What is GERD?
Definition of GERD: A condition in which stomach contents reflux (wash up) into the esophagus. Acid reflux, also called heartburn, that occurs twice a week or more would be considered GERD. An estimated 15 million Americans suffer from heartburn every day, according to the American College of Gastroenterology. Below is a brief overview of the causes, symptoms and treatments, plus links to more information.
What Causes GERD? Any condition that weakens, relaxes, or strains the valve between the esophagus and the stomach. A hiatal hernia, pregnancy, obesity, and smoking are common causes. Certain foods may make GERD symptoms worse such as alcohol, caffeine, fried foods, citrus fruit and spicy foods.
Is GERD Contagious? No.
Medical Term: GERD stands for gastroesophageal reflux disease (GERD). Symptoms of GERD are also called heartburn, acid reflux and indigestion.
Signs & Symptoms: Heartburn, described as a burning sensation in your chest behind your breastbone. Asthma symptoms, a sore throat, a dry cough, the taste of stomach acid and bile in your mouth, and trouble swallowing may be signs of GERD.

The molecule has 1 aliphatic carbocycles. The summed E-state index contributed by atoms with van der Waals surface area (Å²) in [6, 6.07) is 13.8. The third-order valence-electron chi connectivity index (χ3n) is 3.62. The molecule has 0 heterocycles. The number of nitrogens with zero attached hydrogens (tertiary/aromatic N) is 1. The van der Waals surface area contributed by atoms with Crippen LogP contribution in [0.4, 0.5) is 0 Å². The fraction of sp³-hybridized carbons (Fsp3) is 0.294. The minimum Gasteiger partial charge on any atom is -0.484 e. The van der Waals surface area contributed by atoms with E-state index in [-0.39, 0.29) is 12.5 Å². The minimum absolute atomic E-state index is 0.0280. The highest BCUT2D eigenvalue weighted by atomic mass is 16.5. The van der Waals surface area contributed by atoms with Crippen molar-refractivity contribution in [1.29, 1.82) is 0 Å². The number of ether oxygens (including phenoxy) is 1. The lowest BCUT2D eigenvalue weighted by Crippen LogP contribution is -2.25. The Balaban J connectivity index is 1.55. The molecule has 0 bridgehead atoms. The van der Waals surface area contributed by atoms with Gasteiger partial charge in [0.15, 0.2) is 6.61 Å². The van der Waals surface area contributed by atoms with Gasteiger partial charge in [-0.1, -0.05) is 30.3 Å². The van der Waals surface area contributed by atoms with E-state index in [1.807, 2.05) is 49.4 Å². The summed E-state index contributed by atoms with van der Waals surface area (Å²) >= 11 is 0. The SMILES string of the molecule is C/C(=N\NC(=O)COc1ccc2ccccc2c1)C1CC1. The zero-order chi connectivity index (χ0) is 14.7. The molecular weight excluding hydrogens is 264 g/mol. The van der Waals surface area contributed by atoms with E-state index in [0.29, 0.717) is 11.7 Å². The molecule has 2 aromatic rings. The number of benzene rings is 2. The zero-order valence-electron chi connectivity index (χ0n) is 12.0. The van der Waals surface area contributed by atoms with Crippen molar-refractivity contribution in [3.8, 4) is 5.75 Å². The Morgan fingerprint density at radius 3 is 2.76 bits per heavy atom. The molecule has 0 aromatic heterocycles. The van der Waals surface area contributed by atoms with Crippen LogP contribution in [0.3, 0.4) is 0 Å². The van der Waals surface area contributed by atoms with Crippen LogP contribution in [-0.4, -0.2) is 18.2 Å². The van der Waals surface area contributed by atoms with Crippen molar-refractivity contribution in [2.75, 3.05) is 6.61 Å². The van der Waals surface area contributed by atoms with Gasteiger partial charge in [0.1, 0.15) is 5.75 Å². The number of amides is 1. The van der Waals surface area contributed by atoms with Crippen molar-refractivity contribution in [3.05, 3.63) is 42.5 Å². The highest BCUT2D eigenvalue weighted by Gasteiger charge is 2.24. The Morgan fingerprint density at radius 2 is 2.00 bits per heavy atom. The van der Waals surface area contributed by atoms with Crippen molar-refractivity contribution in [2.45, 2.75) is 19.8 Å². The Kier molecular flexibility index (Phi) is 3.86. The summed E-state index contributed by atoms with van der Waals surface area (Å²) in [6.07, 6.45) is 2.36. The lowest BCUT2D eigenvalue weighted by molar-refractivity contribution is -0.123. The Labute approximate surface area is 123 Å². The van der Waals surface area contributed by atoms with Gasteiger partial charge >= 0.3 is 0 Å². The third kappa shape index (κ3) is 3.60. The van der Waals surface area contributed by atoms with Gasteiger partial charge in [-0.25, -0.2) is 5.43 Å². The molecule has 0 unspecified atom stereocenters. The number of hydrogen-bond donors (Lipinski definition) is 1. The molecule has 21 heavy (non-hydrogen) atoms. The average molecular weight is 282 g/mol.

Treatment & Remedies: Lifestyle changes to treat GERD include:
- Not smoking
- Avoiding trigger foods
- Eating small, frequent meals
- Losing weight
Medications to treat GERD include antacids, H2-blockers, proton pump inhibitors, and prokinetics. Sometimes surgery is recommended to strengthen the lower esophageal sphincter or LES.
- Chronic, untreated heartburn increases the risk for esophageal cancer, according to the American College of Gastroenterology.
- Infants and children can suffer from GERD.
- Elevating the head of your bed 6 inches may relieve GERD symptoms at night.
- Many children and some adults with GERD do not have heartburn as a symptom.
Sources and More Information:
- GERD: Details from MyHealthNewsDaily
- Related Information from the Mayo Clinic
- Related Information from the National Institutes of Health
- Related Information from the American College of Gastroenterology
This information is not meant to provide specific medical advice. It is for educational purposes only. We recommend you consult a qualified health care professional for diagnoses and treatment advice, and call 9-1-1 in emergencies.
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